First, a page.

Brona – Thank You for introducing me to Australia all over again, thank you for some amazing books and most importantly for sharing your life and insights and giving me the confidence always, that I am doing ok!

Mudpuddle – When I grow up, I want to be you. Erudite, generous, thoughtful and an expert of rare old books, I look upon you as my virtual mentor, sharing your wisdom and experience that helps me navigate life a lot better!

Jane – Thank You for introducing for the English Literature beyond Victorian era. Many troubled times have been smoothed over because you told me to go make friends with EM Delafield, Margaret Kennedy and Margery Sharp. I would have had a very incomplete reading of England and her writings in the absence of these women!

Karen – My TBR over the years has lost all semblance of control or sanity thanks so much to your wonderful reviews. But you have opened me up to a world of books, outside of mainstream publication and fiction and made me aware of the bigger world and global history and heritage.

Helen – My historical fiction reading would have been so tame had I not known all the good stuff from different periods and genres that you showed me. From obscure to more well known, you opened up a vista of books for me and I am so grateful for your companionship in this adventure

Marian – My inspiration to read classics, my cheerleader when I take on a book, I am not entirely sure about and my tag team for all insta fun. Social media is a happy place for me largely thanks to you!

Ruth – There are so many many things I can say about you and still not do you justice, so I will keep it simple, you inspire me every day with your courage and your belief. Also, I love your perseverance; for those uninitiated, just take a look at her Educated Mind Project, you will know what I mean

The Classic Club – How would I have known literature with you all???? Thanks to your spins and letterheads and so many other activities! The best club ever!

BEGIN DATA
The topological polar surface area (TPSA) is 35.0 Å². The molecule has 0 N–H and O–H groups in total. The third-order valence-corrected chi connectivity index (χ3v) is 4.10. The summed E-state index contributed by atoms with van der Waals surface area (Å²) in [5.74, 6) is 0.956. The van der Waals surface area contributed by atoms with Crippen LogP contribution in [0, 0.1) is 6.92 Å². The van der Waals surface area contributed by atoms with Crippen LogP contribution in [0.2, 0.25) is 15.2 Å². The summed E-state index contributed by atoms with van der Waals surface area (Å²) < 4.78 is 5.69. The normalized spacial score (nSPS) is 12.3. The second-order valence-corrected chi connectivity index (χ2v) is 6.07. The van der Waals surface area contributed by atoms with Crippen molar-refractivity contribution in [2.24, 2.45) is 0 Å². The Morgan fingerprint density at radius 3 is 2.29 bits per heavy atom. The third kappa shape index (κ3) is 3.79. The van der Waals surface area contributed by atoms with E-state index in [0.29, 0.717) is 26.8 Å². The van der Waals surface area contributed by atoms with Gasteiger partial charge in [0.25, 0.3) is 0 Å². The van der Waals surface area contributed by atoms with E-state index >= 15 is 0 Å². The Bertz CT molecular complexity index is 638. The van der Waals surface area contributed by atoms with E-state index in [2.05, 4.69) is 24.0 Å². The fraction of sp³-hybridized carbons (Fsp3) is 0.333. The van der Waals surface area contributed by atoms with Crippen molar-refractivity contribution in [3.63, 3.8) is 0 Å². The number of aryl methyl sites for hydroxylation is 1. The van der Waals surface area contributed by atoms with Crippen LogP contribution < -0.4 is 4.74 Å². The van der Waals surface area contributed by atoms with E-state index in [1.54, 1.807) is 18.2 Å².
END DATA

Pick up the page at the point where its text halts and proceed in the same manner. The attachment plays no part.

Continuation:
Cleo – I think some things are fated and I was supposed to join the blogging world because I was supposed to find my soul sister all the way across an ocean and 13000 km (we of the commonwealth shall use kms!) Thank You for all the bookish adventures, all the recipes, all the candid discussions and for holding my hand virtually through some of my darkest days! Who says you need someone in person to form a bond; we defy that and shall continue to do that!

Thank You you all, for making these 9 years brighter and better!

February Delights…..

And suddenly, February is upon us. The New Year is not so new more, a few more resolutions have been left off, and there is hope of a Spring! February, the most unique month of them all, standing away from the others, one foot in white and other in green!

“February is the uncertain month, neither black nor white but all shades between by turns. Nothing is sure.” ―Gladys Hasty Carroll

February, Sunrise, Bazincourt, Camille Pissarro, 1893, Public Domain

February

Helen Maria [Fiske] [Hunt] Jackson

Still lie the sheltering snows, undimmed and white;
And reigns the winter’s pregnant silence, still:
No sign of spring, save that the catkins fill,
And willow stems grow daily red and bright.
These are the days when ancients held a rite
Of expiation for the old year’s ill,
And prayer to purify the new year’s will:
Fit days,—ere yet the spring rains blur the sight,
Ere yet the bounding blood grows hot with haste
And dreaming thoughts grow heavy with a greed
The ardent summer’s joy to have and taste:
Fit days—to take to last year’s losses heed,
To reckon clear the new life’s sterner need;
Fit days—for Feast of Expiation placed!

“Though, February is short, it is filled with lots of love and sweet surprises” ― Charmaine J Forde